Here at The Motley Fool, we believe you don't need to be a rocket scientist or overly paid financial professional in order to beat the market. All you need is a little time, patience, and a few Foolish friends to help lead you down the most profitable path. In an effort to do my part, I will be regularly comparing companies against the market itself -- or in this case, the S&P 500. We will first look at the past price performance, and then a few current key metrics in order to make our investment decision.
Today, we will be looking at whether Johnson & Johnson
First, we will take a look at how Johnson & Johnson has performed over the past year.
The S&P 500 has easily beat Johnson & Johnson. Had dividends been reinvested, the S&P 500 would have returned 16.7%, while Johnson & Johnson would have only shown an increase of 5.9%. Now let's see who has performed better over a longer period of time.
Over a 10-year period, Johnson & Johnson has still been outperformed by the market. Again, even with dividends reinvested, the market wins -- returning 80.7% compared with only 66.8%. During the most recent recession, the S&P 500 fell much further than Johnson & Johnson, but has recovered nicely. The market has beat Johnson & Johnson by a solid amount for the majority of the past 10 years.
While it is very important to know about the past, current metrics will give us the best indication of whether we have found a future market-beating stock. In order for that to happen, it will need to beat the S&P 500 in these five areas:
- Price/earnings. This ratio is best used when comparing two investments. It simple shows how much you are paying for $1 of earnings. The higher the number, the more expensive an investment. For this exercise, we are looking for a low P/E.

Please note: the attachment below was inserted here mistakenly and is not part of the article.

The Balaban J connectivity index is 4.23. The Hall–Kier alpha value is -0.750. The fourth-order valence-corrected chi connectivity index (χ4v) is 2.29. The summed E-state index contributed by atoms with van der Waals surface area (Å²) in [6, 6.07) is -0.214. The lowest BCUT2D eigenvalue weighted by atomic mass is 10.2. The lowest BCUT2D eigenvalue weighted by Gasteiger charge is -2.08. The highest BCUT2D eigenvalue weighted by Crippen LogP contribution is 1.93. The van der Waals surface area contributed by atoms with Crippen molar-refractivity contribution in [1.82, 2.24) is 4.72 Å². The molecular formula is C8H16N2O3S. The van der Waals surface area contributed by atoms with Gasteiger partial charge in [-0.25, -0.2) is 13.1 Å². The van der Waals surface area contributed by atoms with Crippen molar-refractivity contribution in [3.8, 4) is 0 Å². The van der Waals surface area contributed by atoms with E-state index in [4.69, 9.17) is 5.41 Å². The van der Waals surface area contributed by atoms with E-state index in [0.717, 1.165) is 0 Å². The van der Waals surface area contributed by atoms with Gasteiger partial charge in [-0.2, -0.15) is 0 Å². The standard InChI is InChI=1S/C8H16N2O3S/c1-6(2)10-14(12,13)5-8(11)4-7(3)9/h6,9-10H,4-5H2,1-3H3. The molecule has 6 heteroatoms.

- Dividend yield. The dividend yield is a percentage of the current share price that a company will be sending shareholders. As part owner of a company, you share in the profits. The higher the better, as long as it is sustainable.
- Return on equity. ROE shows how well a company is spending its cash on new business opportunities.
- Net margins. All the revenue in the world doesn't matter if you're not making a profit. Margins tell you how much of the revenue is actually profit -- and we always want more profit.
Beta. A company's beta refers to how closely its price movements follow the market's moves. The market is essentially 1; therefore a number higher than 1 indicates wider swings in price than the overall market. Since over long periods of time the market continues to move higher, we want a stock that will move at least with the market, if not faster. For that reason, we will be looking for a beta of 0.85 or higher.
Johnson & Johnson
|Return on Equity (%)||14.26||15.3||S&P 500|
|Net Margins (%)||13.47||9.0||JNJ|
Sources: Yahoo! Finance, Business Insider, Multpli.com.
While the S&P is currently cheaper, has a slightly better return on equity, and shows the potential for a higher return in the short run, Johnson & Johnson boasts a better dividend yield and higher net margins.
Foolish investment decision
While I do believe Johnson & Johnson is a great investment on the basis of reliable but slow growth and a large safe source of income, I no longer believe it will beat the market in future years. Due to its low beta, high P/E and past performance, I have changed my CAPScall from a thumbs-up, to a thumb-down. Although I do not recommend Johnson & Johnson, there are plenty of other low beta, safe dividend paying stocks, and you can find some of them here. Be sure to check out this excellent free report by clicking here.
Both Fool contributor Matt Thalman and The Motley Fool own shares of Johnson & Johnson. Motley Fool newsletter services have recommended buying shares of and creating a diagonal call position in Johnson & Johnson. The Motley Fool has a disclosure policy.
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